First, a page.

Paul Williams: ‘Imagine if we could transform the culture of creative education’


‘Imagine if we valued dance as much as maths.’

As the inaugural week-long celebration of the life and work of Sir Ken Robinson reached its finale last Thursday, I started to imagine how creativity changes our world for the better, and why all young people, whatever their background, should have an entitlement to creative and artistic opportunities.

A provocative and lifelong educationist, Ken was instrumental in bringing wider access to arts and cultural education by persuasively making the case for more creativity in schools.

He argued in his acclaimed book, The Element, that the prescriptive approaches to education practised in schools are ‘stifling some of the most important capacities that young people now need to make their way in the increasingly demanding world of the 21st century – the powers of creative thinking.’

His assertion that imagination allows us to create the world in which we live aligns with the foreword to Creativity: Why it Matters, a book by Darren Henley, the chief executive of the Arts Council: ‘Nothing new would happen; there would be no original ideas; no new inventions or advances in science and medicine; no new products or services; no new books, shows, music or art; no solutions to new problems.’

In the same vein, the international Gulbenkian Foundation which is dedicated to the promotion of the arts, social welfare, education and science, highlights how imagination nourishes invention, economic advantage, scientific discovery, technological advancements and a more secure society.

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They also claim that ‘the arts are the principal trainers of imagination.’

Although inextricably linked, it is argued that imagination is not the same as creativity, which is better viewed as ‘applied imagination’.

Given that creativity doesn’t just happen by chance, it’s only by teaching creative subjects such as art, design, drama, music and dance as part of every school’s classroom-based curriculum, rather than shifting them to the margins, that all young people can apply their imagination and be given guaranteed access to the very subjects that will prepare them for the dramatic socio-economic demands of the creative, digital age.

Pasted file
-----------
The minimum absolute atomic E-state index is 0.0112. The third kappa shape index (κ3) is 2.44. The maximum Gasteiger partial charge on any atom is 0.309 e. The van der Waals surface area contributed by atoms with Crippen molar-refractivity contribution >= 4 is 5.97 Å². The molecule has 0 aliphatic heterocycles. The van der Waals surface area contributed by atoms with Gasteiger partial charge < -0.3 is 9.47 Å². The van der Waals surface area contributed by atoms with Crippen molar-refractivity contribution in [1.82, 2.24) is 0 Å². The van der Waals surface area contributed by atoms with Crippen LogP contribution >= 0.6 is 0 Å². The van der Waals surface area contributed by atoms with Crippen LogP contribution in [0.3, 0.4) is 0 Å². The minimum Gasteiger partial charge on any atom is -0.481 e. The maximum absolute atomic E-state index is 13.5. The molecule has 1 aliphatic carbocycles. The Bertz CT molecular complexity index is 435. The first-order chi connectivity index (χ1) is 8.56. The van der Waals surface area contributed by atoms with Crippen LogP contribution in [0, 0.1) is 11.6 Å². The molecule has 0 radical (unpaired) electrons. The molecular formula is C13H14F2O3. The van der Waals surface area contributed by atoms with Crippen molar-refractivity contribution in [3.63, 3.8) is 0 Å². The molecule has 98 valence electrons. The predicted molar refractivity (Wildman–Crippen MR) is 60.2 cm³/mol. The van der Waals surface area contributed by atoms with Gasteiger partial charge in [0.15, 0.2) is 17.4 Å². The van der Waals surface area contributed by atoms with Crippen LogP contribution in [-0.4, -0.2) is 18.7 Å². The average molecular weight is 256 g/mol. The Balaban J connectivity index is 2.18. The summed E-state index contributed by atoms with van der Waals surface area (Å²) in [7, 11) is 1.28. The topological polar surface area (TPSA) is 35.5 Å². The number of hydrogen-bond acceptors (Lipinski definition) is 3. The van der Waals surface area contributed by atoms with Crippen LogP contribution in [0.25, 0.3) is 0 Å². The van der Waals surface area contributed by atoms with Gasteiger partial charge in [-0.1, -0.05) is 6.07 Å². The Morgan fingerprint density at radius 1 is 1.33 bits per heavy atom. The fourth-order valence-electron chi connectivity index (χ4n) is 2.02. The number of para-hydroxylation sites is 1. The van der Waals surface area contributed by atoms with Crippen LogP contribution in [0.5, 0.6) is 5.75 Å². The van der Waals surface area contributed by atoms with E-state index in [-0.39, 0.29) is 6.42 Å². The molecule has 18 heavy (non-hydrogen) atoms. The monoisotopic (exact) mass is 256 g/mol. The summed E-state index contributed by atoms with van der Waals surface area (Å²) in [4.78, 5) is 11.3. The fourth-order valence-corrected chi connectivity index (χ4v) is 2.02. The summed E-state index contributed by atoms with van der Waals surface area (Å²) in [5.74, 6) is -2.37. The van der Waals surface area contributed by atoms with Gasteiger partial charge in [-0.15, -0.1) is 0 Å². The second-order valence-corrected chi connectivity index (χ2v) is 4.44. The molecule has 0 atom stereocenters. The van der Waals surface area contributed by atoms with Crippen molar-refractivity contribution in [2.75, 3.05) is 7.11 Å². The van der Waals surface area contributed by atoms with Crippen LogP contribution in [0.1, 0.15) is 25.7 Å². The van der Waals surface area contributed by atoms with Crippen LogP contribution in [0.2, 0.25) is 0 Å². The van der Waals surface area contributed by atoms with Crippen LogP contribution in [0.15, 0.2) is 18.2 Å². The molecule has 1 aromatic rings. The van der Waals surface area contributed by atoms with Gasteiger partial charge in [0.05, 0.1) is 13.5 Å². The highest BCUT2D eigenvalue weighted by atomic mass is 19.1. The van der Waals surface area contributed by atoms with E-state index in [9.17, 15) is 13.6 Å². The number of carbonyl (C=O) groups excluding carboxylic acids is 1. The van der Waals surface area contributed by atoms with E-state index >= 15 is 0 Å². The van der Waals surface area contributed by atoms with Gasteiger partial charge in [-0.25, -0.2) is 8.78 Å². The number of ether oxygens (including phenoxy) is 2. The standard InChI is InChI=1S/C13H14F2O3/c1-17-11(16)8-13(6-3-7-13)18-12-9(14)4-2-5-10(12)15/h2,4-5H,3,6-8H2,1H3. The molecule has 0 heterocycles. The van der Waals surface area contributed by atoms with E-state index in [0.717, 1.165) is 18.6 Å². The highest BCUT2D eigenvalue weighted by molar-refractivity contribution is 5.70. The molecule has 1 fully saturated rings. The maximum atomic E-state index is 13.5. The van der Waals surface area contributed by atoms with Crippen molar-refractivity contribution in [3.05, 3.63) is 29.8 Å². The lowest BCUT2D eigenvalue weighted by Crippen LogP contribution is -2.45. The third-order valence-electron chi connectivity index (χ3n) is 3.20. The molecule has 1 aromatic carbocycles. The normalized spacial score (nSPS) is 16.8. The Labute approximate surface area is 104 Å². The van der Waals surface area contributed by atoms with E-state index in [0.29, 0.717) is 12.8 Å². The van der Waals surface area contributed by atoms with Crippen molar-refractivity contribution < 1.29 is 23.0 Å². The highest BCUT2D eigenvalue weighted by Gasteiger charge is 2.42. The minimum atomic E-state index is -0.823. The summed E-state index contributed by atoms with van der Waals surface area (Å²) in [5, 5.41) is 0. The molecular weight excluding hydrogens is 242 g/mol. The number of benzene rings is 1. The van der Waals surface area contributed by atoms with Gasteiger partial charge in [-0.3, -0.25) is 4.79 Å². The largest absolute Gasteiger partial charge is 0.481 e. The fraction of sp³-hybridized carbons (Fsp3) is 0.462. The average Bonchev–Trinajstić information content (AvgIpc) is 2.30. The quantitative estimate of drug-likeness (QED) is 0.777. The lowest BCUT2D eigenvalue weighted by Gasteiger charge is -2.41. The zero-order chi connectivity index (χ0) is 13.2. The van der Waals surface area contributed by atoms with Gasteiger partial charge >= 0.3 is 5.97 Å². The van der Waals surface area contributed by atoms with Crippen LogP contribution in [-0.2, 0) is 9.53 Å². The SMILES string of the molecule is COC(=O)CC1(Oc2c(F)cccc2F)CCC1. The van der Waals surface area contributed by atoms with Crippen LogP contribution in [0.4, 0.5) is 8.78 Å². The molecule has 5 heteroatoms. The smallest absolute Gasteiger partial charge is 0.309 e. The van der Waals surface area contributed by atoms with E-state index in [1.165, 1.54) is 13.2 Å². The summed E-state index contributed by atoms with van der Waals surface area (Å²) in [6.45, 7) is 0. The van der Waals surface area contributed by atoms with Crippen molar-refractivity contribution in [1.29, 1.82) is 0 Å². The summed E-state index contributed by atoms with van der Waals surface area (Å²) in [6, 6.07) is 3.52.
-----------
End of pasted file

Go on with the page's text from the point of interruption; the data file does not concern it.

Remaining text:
Paul Williams

As our schools welcome more pupils back from next Monday, there has been considerable attention paid to the wellbeing and mental health challenges faced by young people as a direct result of the pandemic and lockdown.

It has also become evident that creativity has an increasingly important role in enabling young people to reconnect with their education as they negotiate a post-Covid world.

An Ofsted report on the impact of the pandemic published in November 2020 revealed that some schools were prioritising the ‘closing of learning gaps in English and maths’, whilst restricting teaching on arts, culture and creative subjects.

This led to the chief inspector of Ofsted cautioning that ‘it’s important these adaptations are short term and do not slide into a more corrosive, longer-term narrowing of the curriculum.’

Whilst schools are under pressure to implement results-driven, learning recovery plans based upon diagnostic pupil assessments, I would reiterate that the quality of education focus in the current Ofsted framework still promotes the importance of ‘cultural capital’ alongside a broad and balanced curriculum underpinned by the three pillars of literacy, numeracy and creativity.

Which is why educationists as well as the local Cultural Education Partnership are hopeful that the pandemic can be the trigger to not just reform, but to radically rethink the way in which the curriculum is taught.

It seems the Government’s newly appointed ‘education recovery commissioner’, Sir Kevan Collins, is in agreement, highlighting how the coronavirus crisis had ‘exposed underlying scars’ in the education system which urgently needs an ambitious, multi-year programme of investment and support for education recovery.

Although a number of the city’s schools might be considered as ‘curriculum conscious’, imagine if we now grasp this opportunity to transform the culture of creative education to spark the imagination and fertile minds of our young people.

Not only would it go a long way towards equipping them with the necessary skills to become the ‘enthusiasts, creators, entrepreneurs, and innovators’ envisaged within the city council’s ‘Room to Grow’ Children, Young People and Families Strategy, it would be a fitting legacy to Sir Ken’s abiding mission.

Imagine if…



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